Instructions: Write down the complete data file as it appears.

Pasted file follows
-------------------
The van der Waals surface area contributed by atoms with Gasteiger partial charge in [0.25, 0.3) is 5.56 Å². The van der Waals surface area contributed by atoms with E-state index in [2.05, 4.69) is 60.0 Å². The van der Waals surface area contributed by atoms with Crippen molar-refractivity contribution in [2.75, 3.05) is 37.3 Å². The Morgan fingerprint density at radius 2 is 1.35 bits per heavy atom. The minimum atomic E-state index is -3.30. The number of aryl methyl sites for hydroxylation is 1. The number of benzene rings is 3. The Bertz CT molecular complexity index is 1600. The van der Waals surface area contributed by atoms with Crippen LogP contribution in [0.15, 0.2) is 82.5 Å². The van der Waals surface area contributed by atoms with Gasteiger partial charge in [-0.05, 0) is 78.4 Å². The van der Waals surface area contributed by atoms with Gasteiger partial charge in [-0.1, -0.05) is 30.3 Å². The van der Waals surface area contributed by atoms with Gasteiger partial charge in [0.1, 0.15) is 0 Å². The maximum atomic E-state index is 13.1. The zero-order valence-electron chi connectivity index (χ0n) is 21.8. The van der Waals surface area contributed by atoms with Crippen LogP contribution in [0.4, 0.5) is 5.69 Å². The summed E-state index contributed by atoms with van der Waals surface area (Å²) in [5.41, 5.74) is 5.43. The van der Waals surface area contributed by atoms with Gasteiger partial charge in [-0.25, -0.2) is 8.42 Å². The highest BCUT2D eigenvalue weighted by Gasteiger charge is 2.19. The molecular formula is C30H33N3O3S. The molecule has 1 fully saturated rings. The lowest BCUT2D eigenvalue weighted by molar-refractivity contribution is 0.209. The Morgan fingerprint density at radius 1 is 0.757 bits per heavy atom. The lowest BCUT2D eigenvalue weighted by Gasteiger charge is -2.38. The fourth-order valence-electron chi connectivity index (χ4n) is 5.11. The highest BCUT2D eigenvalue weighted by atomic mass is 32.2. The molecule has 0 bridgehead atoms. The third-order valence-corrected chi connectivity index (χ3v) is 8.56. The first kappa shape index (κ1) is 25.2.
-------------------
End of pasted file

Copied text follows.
The van der Waals surface area contributed by atoms with Gasteiger partial charge in [0.25, 0.3) is 5.56 Å². The van der Waals surface area contributed by atoms with E-state index in [2.05, 4.69) is 60.0 Å². The van der Waals surface area contributed by atoms with Crippen molar-refractivity contribution in [2.75, 3.05) is 37.3 Å². The Morgan fingerprint density at radius 2 is 1.35 bits per heavy atom. The minimum atomic E-state index is -3.30. The number of aryl methyl sites for hydroxylation is 1. The number of benzene rings is 3. The Bertz CT molecular complexity index is 1600. The van der Waals surface area contributed by atoms with Crippen LogP contribution in [0.15, 0.2) is 82.5 Å². The van der Waals surface area contributed by atoms with Gasteiger partial charge in [-0.05, 0) is 78.4 Å². The van der Waals surface area contributed by atoms with Gasteiger partial charge in [-0.1, -0.05) is 30.3 Å². The van der Waals surface area contributed by atoms with Gasteiger partial charge in [0.1, 0.15) is 0 Å². The maximum atomic E-state index is 13.1. The zero-order valence-electron chi connectivity index (χ0n) is 21.8. The van der Waals surface area contributed by atoms with Crippen LogP contribution in [0.4, 0.5) is 5.69 Å². The summed E-state index contributed by atoms with van der Waals surface area (Å²) in [5.41, 5.74) is 5.43. The van der Waals surface area contributed by atoms with Gasteiger partial charge in [-0.25, -0.2) is 8.42 Å². The highest BCUT2D eigenvalue weighted by Gasteiger charge is 2.19. The molecular formula is C30H33N3O3S. The molecule has 1 fully saturated rings. The lowest BCUT2D eigenvalue weighted by molar-refractivity contribution is 0.209. The Morgan fingerprint density at radius 1 is 0.757 bits per heavy atom. The lowest BCUT2D eigenvalue weighted by Gasteiger charge is -2.38. The fourth-order valence-electron chi connectivity index (χ4n) is 5.11. The highest BCUT2D eigenvalue weighted by atomic mass is 32.2. The molecule has 0 bridgehead atoms. The third-order valence-corrected chi connectivity index (χ3v) is 8.56. The first kappa shape index (κ1) is 25.2.